I feel like a poster child writing this. This week's topic for 10 for Tuesday is 10 things you would tell a college freshman. I'm not sure I have 10, but because I never finished at Wellesley and can pinpoint things to my own stupidity and willful ignorance of things I didn't want to see or acknowledge I feel like the ones I have are really important.
Dear College Students,
I know it sounds like forever ago, but I was a college student in the early nineties. I could have done more with my time: tried new things, learned more interesting stuff and more diligently, and I could have taken more responsibility. For many of you, this might be your first truly unsupervised time away from home. I know it was for me.
When you are in school, this is a great time to invent yourself. Maybe you love how you were in high school or not, but there are at most colleges many more offerings, things to try and do. Maybe your school is like mine and only offered a one act play each year or only did Shakespeare, and at college you can try a huge assortment of theater offerings. Or maybe you wanted to be a scientist and need to get some extra lab time. Joining groups, making friends with both other students and your professors will help with many things. Just because you think you will be bad at it is no reason to just not do it. Maybe you will find your niche.
I know not everybody has a plan, but if you do have one you need to not be 100% tied to it. There might be something you are better suited for or something that is wonderfully interesting that you never would have gotten to try if you did nothing outside of your premed track. That said, use your summers wisely. While it might be easy to work as I did at the library job you had all year, a science job in the future works best if you do a science job now. The same can be said for those with political aspirations or computer science. Application of what you've learned makes you much more prepared than the people who take the easy way out. While I enjoyed my summers of working in the library and I did learn a lot, if I had wanted to continue with biochemistry they did nothing for my prospects. Take that risk and see what happens. It is better than playing the what if game forever.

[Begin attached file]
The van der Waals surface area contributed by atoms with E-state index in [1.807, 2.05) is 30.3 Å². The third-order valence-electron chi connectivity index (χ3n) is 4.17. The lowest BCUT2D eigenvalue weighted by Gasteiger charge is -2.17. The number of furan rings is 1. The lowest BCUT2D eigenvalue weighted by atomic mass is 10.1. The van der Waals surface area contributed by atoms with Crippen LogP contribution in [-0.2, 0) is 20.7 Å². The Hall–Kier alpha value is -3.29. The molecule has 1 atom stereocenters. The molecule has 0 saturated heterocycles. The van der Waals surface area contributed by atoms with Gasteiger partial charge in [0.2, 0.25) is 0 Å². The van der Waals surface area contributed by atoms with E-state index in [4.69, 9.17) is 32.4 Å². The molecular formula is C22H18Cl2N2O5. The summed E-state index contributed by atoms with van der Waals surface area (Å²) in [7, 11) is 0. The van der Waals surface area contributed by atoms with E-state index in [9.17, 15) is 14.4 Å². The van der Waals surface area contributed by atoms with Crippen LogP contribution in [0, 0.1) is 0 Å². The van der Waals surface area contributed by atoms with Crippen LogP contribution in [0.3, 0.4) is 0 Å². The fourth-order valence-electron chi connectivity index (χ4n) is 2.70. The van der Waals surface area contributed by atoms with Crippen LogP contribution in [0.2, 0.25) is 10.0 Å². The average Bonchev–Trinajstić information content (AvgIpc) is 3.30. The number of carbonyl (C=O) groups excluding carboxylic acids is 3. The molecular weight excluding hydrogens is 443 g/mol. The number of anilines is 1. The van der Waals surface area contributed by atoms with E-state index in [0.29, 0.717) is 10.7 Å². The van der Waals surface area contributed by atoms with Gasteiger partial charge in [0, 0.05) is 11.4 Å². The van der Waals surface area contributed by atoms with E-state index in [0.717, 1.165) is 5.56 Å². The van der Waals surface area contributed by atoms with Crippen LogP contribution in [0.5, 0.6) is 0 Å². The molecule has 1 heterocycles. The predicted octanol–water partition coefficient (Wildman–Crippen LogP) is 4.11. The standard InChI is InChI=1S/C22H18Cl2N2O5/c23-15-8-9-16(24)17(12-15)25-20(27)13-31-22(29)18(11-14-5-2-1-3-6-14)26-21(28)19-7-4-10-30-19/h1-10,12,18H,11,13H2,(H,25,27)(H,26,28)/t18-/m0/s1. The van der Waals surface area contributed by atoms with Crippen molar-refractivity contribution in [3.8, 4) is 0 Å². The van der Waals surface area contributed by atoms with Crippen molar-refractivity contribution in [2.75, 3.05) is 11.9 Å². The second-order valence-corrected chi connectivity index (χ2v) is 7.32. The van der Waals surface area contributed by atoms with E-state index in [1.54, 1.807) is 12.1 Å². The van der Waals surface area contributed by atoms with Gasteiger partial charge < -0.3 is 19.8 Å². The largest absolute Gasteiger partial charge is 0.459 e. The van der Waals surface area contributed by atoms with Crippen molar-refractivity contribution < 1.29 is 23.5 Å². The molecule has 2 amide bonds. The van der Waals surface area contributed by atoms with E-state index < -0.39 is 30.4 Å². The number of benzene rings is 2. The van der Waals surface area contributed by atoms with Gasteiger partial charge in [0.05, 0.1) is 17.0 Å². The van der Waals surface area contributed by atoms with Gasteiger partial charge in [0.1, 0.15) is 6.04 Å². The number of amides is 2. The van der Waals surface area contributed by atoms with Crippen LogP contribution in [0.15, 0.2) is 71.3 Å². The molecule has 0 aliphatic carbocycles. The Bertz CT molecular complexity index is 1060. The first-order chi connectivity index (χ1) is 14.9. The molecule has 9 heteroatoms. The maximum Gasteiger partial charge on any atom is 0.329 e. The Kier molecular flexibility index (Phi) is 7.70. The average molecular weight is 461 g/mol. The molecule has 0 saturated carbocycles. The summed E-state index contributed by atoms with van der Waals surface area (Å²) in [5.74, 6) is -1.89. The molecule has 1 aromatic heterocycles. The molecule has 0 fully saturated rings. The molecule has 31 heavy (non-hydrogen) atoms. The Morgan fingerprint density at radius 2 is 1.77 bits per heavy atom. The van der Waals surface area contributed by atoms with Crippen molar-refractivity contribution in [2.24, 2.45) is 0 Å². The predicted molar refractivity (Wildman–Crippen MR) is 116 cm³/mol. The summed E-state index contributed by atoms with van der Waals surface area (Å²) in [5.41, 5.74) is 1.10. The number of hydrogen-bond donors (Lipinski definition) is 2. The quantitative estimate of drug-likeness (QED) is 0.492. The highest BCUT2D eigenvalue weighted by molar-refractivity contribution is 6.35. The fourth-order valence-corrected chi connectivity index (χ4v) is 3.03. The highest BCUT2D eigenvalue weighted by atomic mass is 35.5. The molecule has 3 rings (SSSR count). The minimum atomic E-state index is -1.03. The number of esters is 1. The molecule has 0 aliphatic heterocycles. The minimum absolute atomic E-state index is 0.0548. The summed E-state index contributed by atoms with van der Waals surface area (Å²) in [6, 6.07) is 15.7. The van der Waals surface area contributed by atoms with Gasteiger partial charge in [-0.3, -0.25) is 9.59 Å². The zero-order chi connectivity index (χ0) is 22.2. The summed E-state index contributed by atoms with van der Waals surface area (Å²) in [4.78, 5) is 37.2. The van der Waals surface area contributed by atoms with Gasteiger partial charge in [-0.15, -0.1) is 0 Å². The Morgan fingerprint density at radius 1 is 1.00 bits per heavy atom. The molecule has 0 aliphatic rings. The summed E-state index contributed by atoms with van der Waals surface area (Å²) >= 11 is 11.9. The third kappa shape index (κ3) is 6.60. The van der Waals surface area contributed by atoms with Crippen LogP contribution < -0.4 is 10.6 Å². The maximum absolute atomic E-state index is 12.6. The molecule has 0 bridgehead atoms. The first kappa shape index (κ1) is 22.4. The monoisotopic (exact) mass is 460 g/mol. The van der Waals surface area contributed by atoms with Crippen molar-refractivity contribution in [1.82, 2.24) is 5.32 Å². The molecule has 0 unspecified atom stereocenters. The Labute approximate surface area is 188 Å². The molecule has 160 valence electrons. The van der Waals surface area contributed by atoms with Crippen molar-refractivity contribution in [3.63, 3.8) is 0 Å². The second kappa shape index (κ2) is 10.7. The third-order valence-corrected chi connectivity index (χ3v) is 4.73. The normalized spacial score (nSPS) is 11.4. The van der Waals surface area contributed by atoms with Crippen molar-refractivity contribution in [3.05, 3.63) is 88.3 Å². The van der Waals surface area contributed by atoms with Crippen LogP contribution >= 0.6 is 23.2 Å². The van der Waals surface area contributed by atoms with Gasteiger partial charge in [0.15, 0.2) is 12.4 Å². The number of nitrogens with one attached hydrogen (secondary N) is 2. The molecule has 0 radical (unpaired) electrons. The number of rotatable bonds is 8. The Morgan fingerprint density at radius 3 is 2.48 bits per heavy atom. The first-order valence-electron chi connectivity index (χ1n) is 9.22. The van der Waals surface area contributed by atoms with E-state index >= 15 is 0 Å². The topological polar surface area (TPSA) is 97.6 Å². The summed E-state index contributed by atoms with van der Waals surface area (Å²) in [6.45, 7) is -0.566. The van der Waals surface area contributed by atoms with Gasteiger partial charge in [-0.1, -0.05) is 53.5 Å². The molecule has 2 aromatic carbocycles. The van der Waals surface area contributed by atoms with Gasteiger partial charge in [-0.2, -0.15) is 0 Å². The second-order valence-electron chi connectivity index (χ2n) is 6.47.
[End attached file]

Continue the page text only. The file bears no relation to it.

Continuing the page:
Lastly, and this is the biggest of the big three, take responsibility. I know you already are, but you are the only one who is affected if you don't get your financial aid paperwork in on time. If you file your papers late, you may not get the funding you need. One or two weeks might not kill it, but the longer you wait and pretend it doesn't matter or exist the less likely you are to get anything. Lack of funds can kill college dreams faster than almost anything else.
I know you are smart. Take the forms and when your parents have filled out their part, take the time to immediately fill out yours. If you don't understand the form, it is not your fault. They, like many a tax form, are very dense and obtuse in their language. There are people to help you on campus, often an entire department of them. If you call and are polite rather than panicky, then they can answer your questions. Once the forms are filled out and any supporting materials are collected, mail them that day.
The one thing I've regretted more than any other at my time in college was the semester I realized that I didn't submit my financial aid forms in on time. Instead of biting the bullet and asking the financial aid department and sending them in late, I tried to pretend that everything was fine. The forms were just becoming later and later until it was simply too late. It was a stupid thing to do, and only now more than 10 years later am I ready to entertain going back to college.
Now pretty much all of this is useful even if you aren't going to college. If you look at the BCAE (Boston Center for Adult Education) and a class sounds interesting, then collect your dollars and try it. It might become the great love of your life. If you need to find a new job as so many people do, try to find something that will further your dreams and aspirations rather than leaving your life on hold. If you have a bill and you cannot pay it now, don't forget about it or think that it will go away. That way lies repossessions, mortgage woes, or smaller but no less irritating things like having your electric shut off. Figure out when you can pay it in full or if you can pay at least a part and do it right away. Even a partial payment is better for your future credit rating that pretending a bill doesn't exist.
A Financial Aid Poster Child
(I didn't intend for this to sound depressing!)